For 50 years, the remedy Arabs have chosen is war. The Arab concept of “peace” is to drive the Jews into the ocean.

    Perfect Sense (b6ec8c)

  34. “First steps first: a serious discussion of the problem
    You won’t find that in the pages of the Jerusalem Post.”

    Actually, the JP article was more illuminating than one which quibbles over reversing and undoing the history of 1948 or 1967.

    If we’re going to advocate undoing history, why not go back to the original brutal conquest of Jerusalem by Arabs in AD 637? Those Jews were just giving peace a chance, and here come aggressors and put them to the sword. Or how about the Muslim sack of the Holy Sepulchre in 1009? Let’s undo that while we’re at it. And while we’re mentioning unmentionables, let’s undo the massive expulsions of Jews all over the Middle East and North Africa following 1948, and start blowing people up to ‘fix’ those unjust acts.

    Insufficiently Sensitive (b0db09)

  35. “War is the remedy our enemies have chosen,”

    So now you’re defending Hamas?

    blah (fb88b3)

  36. Hamas Charter

    Article Nine: Motives and Objectives
    discarding the evil, crushing it and defeating it, so that truth may prevail, homelands revert [to their owners], calls for prayer be heard from their mosques, announcing the reinstitution of the Muslim state. Thus, people and things will revert to their true place.

    Article Thirteen: Peaceful Solutions, [Peace] Initiatives and International Conferences
    [Peace] initiatives, the so-called peaceful solutions, and the international conferences to resolve the Palestinian problem, are all contrary to the beliefs of the Islamic Resistance Movement…..There is no solution to the Palestinian problem except by Jihad. The initiatives, proposals and International Conferences are but a waste of time, an exercise in futility.

    Article Fifteen: The Jihad for the Liberation of Palestine is an Individual Obligation
    When our enemies usurp some Islamic lands, Jihad becomes a duty binding on all Muslims. In order to face the usurpation of Palestine by the Jews, we have no escape from raising the banner of Jihad.

    Article Seventeen: The Role of Muslim Women
    The Muslim women have a no lesser role than that of men in the war of liberation;

    Yeh blah, Hamas is definitely a peace organization.

    Perfect Sense (b6ec8c)

  37. Binyamin Ben-Eliezer yesterday became the third member of the Israeli government– after Shaul Mofaz and Ami Ayalon– to support the idea of negotiations with Hamas over a ceasefire between Gaza and Israel. Ben-Eliezer also told Israel’s Army Radio that he thought Olmert might well be open to such a deal.”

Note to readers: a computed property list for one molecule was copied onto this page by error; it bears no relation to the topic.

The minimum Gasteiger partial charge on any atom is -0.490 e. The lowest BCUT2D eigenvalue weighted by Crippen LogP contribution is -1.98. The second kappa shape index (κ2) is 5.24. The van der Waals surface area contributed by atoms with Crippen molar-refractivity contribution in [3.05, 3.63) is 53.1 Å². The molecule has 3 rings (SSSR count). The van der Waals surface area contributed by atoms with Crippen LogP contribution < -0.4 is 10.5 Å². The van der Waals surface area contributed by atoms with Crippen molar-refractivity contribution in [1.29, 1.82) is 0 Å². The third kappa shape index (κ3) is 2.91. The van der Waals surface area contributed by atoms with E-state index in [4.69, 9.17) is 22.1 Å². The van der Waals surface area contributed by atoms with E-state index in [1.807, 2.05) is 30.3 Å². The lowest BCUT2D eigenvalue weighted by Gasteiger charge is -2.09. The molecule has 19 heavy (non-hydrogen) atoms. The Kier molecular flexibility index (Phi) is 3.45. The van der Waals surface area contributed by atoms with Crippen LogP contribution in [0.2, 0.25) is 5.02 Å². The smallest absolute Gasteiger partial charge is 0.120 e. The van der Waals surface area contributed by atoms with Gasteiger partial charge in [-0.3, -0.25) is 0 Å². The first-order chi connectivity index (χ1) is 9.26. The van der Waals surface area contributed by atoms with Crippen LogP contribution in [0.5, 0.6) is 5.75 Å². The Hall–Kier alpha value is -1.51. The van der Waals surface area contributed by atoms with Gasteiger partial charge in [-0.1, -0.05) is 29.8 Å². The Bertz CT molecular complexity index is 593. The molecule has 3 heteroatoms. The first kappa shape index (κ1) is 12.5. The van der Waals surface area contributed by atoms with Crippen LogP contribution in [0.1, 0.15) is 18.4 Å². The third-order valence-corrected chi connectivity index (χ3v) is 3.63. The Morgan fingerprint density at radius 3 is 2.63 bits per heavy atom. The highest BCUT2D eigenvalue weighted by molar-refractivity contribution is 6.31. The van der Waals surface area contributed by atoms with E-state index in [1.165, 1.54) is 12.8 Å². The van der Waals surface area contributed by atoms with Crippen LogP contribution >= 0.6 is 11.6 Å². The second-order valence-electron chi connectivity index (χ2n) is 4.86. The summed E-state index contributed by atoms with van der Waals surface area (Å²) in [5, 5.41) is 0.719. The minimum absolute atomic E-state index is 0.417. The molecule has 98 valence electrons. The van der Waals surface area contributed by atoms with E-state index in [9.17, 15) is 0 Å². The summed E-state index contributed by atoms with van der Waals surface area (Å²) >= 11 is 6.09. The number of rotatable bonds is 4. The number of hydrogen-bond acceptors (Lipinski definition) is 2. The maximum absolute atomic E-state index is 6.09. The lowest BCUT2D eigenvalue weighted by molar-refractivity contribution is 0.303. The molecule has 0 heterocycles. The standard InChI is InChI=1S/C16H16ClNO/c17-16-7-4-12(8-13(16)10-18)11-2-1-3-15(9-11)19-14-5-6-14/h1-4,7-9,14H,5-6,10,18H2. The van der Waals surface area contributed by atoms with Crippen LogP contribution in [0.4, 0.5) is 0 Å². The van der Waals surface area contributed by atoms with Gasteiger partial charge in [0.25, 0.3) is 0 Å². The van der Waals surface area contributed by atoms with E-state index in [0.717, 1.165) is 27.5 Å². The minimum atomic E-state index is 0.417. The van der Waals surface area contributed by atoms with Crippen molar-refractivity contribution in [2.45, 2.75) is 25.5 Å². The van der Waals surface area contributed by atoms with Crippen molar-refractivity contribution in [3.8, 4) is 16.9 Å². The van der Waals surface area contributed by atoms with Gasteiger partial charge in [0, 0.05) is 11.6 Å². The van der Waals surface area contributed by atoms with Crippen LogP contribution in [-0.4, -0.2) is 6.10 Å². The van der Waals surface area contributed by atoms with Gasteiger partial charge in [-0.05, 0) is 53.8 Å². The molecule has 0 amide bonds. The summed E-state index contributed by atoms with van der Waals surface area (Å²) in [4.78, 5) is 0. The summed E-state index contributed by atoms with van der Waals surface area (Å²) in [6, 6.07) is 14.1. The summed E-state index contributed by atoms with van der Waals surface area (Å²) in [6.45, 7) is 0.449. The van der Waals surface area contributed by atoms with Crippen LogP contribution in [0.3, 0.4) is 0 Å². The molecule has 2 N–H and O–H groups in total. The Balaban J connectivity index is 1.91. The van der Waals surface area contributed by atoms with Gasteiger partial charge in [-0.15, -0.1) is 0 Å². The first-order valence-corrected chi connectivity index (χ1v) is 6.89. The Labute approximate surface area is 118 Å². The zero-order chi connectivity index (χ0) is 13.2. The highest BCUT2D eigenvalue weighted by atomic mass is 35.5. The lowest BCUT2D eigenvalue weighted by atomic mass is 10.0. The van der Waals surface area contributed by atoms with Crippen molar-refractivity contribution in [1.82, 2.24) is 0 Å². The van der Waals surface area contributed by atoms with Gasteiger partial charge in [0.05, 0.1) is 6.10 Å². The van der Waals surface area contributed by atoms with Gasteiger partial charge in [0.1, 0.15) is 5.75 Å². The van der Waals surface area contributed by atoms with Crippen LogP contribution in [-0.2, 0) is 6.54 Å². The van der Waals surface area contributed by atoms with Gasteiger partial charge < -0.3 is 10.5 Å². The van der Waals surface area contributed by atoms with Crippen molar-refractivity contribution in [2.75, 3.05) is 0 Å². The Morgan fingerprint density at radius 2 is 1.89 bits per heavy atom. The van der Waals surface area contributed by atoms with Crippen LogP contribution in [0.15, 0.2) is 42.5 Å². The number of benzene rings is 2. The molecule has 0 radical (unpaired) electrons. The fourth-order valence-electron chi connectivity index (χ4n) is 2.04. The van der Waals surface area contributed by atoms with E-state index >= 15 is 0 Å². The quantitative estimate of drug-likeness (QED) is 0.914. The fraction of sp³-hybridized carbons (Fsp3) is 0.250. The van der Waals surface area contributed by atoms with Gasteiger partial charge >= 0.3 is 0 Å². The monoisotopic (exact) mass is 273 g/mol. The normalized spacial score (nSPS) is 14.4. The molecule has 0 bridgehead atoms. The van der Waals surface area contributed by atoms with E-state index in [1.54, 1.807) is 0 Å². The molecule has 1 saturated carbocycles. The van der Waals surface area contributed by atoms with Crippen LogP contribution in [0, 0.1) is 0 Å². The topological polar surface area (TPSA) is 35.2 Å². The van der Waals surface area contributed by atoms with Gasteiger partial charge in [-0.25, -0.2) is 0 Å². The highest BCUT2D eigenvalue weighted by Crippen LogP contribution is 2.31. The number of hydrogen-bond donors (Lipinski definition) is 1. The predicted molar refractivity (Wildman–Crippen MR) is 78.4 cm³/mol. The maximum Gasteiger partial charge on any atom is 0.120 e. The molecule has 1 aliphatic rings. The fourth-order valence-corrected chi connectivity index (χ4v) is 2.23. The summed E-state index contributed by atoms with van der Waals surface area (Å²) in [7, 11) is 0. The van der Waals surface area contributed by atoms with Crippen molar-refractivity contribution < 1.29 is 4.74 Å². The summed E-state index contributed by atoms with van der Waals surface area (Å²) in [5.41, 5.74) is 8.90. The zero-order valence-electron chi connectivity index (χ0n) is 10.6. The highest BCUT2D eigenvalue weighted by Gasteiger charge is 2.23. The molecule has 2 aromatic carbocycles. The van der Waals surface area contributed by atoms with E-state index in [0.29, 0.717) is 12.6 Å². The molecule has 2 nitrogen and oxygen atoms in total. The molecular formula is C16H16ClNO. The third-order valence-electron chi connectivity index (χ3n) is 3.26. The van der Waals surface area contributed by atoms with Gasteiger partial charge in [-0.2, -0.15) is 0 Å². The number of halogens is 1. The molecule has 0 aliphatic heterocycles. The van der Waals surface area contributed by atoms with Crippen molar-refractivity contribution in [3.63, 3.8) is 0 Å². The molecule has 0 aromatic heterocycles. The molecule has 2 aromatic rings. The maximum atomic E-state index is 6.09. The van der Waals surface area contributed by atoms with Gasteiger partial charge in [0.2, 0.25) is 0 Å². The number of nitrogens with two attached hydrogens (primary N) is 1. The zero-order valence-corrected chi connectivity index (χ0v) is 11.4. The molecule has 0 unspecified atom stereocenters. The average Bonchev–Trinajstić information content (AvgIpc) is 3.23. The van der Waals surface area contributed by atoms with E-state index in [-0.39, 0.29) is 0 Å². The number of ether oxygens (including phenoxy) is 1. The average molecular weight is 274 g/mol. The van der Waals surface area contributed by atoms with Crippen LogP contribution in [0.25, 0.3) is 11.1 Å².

You should browse around here a bit too. And maybe you could enlighten me about the prospect of negotiation with the settlers like this Watch the video. Tell me about “Judea and Sumeria.” Tell the rest of the people here. Prove to them you pay attention to the issues.

    blah (fb88b3)

  38. On women in Hamas.

    You defend fundamentalists against the anger of people who’ve been thrown off their land. And then you moralize over extremism? And please don’t talk to me about the Russians’ “right of return.” By that logic half of the population of the US has that right: to go somewhere.
    And don’t accuse me of being an anti-semite or a self hating jew.
    If Israel were in the Rhineland I’d be there now killing Germans, happily.

    blah (fb88b3)

  39. blah, is the truth about Hamas starting to make you a little hysterical? How does international law deal with the Hamas Charter which calls for war, murder and hate?

    Hamas Charter:

    Article Eight: The Slogan of the Hamas
    Allah is its goal, the Prophet its model, the Qur’an its Constitution, Jihad its path and death for the case of Allah its most sublime belief.

    Article Twelve: Hamas in Palestine, Its Views on Homeland and Nationalism
    Hamas regards Nationalism (Wataniyya) as part and parcel of the religious faith. Nothing is loftier or deeper in Nationalism than waging Jihad against the enemy and confronting him when he sets foot on the land of the Muslims. And this becomes an individual duty binding on every Muslim man and woman; a woman must go out and fight the enemy even without her husband’s authorization, and a slave without his masters’ permission.

    Perfect Sense (b6ec8c)

  40. You don’t have to take blah’s position that Israel was at fault for the Lebanon war to find this article dumb as a box of rocks.